Do the dead sleep soundly in the land of death, or do they have plans of their own?
Do the dead sleep soundly in the land of death - or do they have plans of their own?
Nominated for a Goodreads Choice Award 2016.
A generation ago the city of Voortyashtan was the stronghold of the god of war and death, the birthplace of fearsome supernatural sentinels who killed and subjugated millions. But that was then. Now the god is dead and the city lies in ruins, a wasteland of sectarian violence and bloody uprisings.
So it makes perfect sense for General Turyin Mulaghesh, foul-mouthed hero of the battle of Bulikov, rumoured war criminal, ally of embattled Prime Minister Shara Komayd, to be exiled here - but she's not just eking out her days in this hellhole till retirement. She's on one final mission, to find a Saypuri secret agent who's gone AWOL.
The trouble is, that this old soldier isn't sure she's still got what it takes to be the hero . . .
'Robert Jackson Bennett deserves a huge audience.' - Brent Weeks, New York Times bestselling author of The Black Prism. A triumphant return to the world of A City of Stairs.
Robert Jackson Bennett was born in Baton Rouge, Louisiana, but grew up in the half-developed suburbs of Katy, Texas. He spent most of his time playing on construction sites and in drainage ditches, which would explain a lot. His interest in writing came from hearing about the books his older brother was reading and then attempting to mimic them. He attended the University of Texas at Austin and, like a lot of its alumni, was unable to leave the charms of the city and resides there currently.
Astonishingly good . . . a deep, powerful novel that's worth reading and rereading — Publishers Weekly, starred review
One of the smartest second world fantasies out there and has some of the most memorable characters in recent memory — Wes Chu, The Chicago Review of Books
Magnificent . . . City of Blades does everything a really good sequel should. If anything, it's a better book than its predecessor — Tor.com
Surpasses its predecessor in almost all aspects . . . loud, bold and uncompromisingly ambitious and I wholeheartedly recommend it even if you haven't read City of Stairs — Upcoming4.me
Does [City of Blades] live up to the Locus, World Fantasy, British Fantasy and GoodReads Choice Awards-nominated City of Stairs? Allow me to answer with an emphatic yes . . . Robert Jackson Bennett is one of the most talented authors writing in SFF today and this is his finest work to date' — Fantasy-Faction
Robert Jackson Bennett deserves a huge audience. This is the book that will earn it for him. A story that draws you in, brilliant world building, and oh my God, Sigrud. You guys are going to love Sigrud. — Brent Weeks, New York Times Bestselling Author of The Black Prism on City of Stairs
Building beautifully upon the richly detailed world introduced in the first book of the series, Bennett serves a stew of fantasy and adventure with a healthy dose of humor and a ladle full of violence — Library Journal, starred review
Like the very best speculative fiction, City of Blades immerses readers in a made-up world, only to force us to take a harder look at the real one — Booklist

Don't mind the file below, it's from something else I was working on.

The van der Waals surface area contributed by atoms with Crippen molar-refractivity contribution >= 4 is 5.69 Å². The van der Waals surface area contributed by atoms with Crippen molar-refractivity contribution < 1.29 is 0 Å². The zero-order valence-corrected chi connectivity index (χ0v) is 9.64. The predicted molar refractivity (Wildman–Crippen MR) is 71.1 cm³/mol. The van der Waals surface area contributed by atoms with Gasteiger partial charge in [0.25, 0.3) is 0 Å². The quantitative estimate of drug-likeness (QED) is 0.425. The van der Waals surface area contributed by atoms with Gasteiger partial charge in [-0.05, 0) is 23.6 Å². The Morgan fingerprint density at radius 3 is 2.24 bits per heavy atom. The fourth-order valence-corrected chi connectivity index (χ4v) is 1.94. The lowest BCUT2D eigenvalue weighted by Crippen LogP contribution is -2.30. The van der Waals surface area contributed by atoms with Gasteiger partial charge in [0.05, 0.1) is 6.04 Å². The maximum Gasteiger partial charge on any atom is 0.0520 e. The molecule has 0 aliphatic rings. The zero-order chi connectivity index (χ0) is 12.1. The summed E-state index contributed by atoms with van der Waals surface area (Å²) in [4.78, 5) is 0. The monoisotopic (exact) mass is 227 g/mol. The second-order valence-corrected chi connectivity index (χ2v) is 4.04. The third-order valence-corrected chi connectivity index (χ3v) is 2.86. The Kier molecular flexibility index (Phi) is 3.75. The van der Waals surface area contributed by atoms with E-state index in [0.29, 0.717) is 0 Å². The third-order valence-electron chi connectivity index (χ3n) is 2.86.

Richly detailed and expertly plotted. A grand entertainment — Kirkus
City of Blades is bolder and harder hitting in almost every aspect . . . perfection. This one gets a full five stars and my hearty recommendation — Bibliosanctum
City of Blades has really left an impression and however much I try to write I feel like I can't do the book enough justice. It is so much more than just another Fantasy novel with gods, war and mystery — Draumr Kopa
Bennett's most powerful book yet - an examination of deeper issues within an enthralling adventure fantasy tale as sharply crafted as any of the titular blades. 9/10 — Sci-fi Bulletin
In a word, City of Blades is perfection. — The Bibliosanctum
A superior work of secondary world epic fantasy . . . I would recommend City of Blades, and its predecessor, to anybody looking for an example of cutting edge, subversive and self-aware epic fantasy . . . I sincerely hope this will be a landmark trilogy that . . . will have a rippling effect on the epic fantasy genre for years to come. — SFFWorld
An outstanding example of fantasy literature — Speculating on SpecFic
City Of Stairs worked, primarily, for one big reason: The world Bennett had created was just awesome. [City of Blades] feels no less rich, no less realised . . . Read this first and then, if you fall just as hard for the world as I have, go back and read Stairs to get your fill of all the strangeness and wonderment — NPR.org
Just as powerful as the first, and even stronger in significant ways . . . among the best novels of 2016 — SF Signal
Hooked me from the first chapter and kept me reading at a frantic pace. I can honestly say I enjoyed it even more than the first — The Speculative Herald
Very sharp portrayal of a political powder keg, complete with fantastic, fantastical action and hugely likeable characters. You're going to want to read this. — Jonathan Hatfull, Scifi Now